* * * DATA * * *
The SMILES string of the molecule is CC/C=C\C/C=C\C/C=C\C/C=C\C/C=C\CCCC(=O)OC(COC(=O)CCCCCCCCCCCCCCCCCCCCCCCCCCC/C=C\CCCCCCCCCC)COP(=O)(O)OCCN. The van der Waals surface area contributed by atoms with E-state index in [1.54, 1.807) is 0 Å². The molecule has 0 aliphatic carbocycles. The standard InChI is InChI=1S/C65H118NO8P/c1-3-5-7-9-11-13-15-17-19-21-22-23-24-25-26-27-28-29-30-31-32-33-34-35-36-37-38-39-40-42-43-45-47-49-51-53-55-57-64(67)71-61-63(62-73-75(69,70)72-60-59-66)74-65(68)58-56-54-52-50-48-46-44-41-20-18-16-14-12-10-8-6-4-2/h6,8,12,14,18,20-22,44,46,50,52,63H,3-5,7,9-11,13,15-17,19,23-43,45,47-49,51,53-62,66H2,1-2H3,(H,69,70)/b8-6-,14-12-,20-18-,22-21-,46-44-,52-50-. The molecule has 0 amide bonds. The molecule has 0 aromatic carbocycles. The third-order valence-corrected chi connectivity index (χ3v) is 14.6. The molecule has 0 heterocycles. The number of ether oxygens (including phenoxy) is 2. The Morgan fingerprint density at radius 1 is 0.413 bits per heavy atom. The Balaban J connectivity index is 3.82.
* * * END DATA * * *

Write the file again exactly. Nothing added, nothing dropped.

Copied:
The SMILES string of the molecule is CC/C=C\C/C=C\C/C=C\C/C=C\C/C=C\CCCC(=O)OC(COC(=O)CCCCCCCCCCCCCCCCCCCCCCCCCCC/C=C\CCCCCCCCCC)COP(=O)(O)OCCN. The van der Waals surface area contributed by atoms with E-state index in [1.54, 1.807) is 0 Å². The molecule has 0 aliphatic carbocycles. The standard InChI is InChI=1S/C65H118NO8P/c1-3-5-7-9-11-13-15-17-19-21-22-23-24-25-26-27-28-29-30-31-32-33-34-35-36-37-38-39-40-42-43-45-47-49-51-53-55-57-64(67)71-61-63(62-73-75(69,70)72-60-59-66)74-65(68)58-56-54-52-50-48-46-44-41-20-18-16-14-12-10-8-6-4-2/h6,8,12,14,18,20-22,44,46,50,52,63H,3-5,7,9-11,13,15-17,19,23-43,45,47-49,51,53-62,66H2,1-2H3,(H,69,70)/b8-6-,14-12-,20-18-,22-21-,46-44-,52-50-. The molecule has 0 amide bonds. The molecule has 0 aromatic carbocycles. The third-order valence-corrected chi connectivity index (χ3v) is 14.6. The molecule has 0 heterocycles. The number of ether oxygens (including phenoxy) is 2. The Morgan fingerprint density at radius 1 is 0.413 bits per heavy atom. The Balaban J connectivity index is 3.82.